1. Full tuition fee scholarships: although they’re not commonplace, there really are scholarships which pay your full tuition fees at both undergraduate and graduate level. Here is an example
Don’t forget though, that even if you aren’t lucky enough to get a full fee paying scholarship you should be researching all the scholarship and grants which may be available to you. You are not limited to receiving just one and a few from different sources, could add up to a reasonable amount, if not the full amount.
2. Degree Apprenticeships: the new government initiative encouraging companies to offer apprenticeships which allow you to combine work and study and ultimately gain a debt free degree whilst working.
3. Sponsored Degrees: these are very similar to degree apprenticeships, but have been around for longer. Some of them are now being replaced by a degree apprenticeship, but they both achieve the same thing – on the job work training alongside a degree which has been paid for by your employer.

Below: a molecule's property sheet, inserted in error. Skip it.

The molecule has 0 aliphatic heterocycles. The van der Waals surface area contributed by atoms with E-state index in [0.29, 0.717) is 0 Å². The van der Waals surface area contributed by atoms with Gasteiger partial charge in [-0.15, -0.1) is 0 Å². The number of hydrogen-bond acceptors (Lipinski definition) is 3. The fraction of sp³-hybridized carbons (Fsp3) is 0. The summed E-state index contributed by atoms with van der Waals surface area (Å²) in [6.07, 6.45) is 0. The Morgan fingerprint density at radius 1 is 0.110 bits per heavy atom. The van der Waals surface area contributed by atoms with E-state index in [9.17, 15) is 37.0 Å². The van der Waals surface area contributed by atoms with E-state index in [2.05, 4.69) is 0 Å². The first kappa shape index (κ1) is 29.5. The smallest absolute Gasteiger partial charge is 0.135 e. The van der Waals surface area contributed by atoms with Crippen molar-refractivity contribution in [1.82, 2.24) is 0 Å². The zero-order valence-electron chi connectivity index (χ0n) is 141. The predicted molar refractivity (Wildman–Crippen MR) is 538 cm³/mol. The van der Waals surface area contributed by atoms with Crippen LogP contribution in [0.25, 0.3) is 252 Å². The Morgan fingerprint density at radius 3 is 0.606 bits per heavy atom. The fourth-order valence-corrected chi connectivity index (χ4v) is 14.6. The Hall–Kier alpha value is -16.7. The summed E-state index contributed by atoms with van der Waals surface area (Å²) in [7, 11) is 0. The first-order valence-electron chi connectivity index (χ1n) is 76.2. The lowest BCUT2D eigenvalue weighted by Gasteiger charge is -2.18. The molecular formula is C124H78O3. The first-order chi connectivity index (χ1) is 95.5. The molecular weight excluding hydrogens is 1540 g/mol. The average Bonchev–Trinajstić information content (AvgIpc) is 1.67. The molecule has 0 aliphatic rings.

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5. University of the People: the only university (so far) to offer fully accredited online degrees, which are completely free. http://www.uopeople.edu/
6. Never earn more than £25,000: if you take a tuition fee and maintenance loan, you do not need to start repaying these until you are earning £25,000 or more. If you never earn above that threshold during the following 30 years, your loan will be written off and your degree will have been free.
7. Go abroad: while tuition fees are soaring in many places around the world, there are still some countries where you can still study for free (or in some cases just for a nominal admin fee per year) and graduate from a reputable university. These include Germany, France, Norway, Sweden and Denmark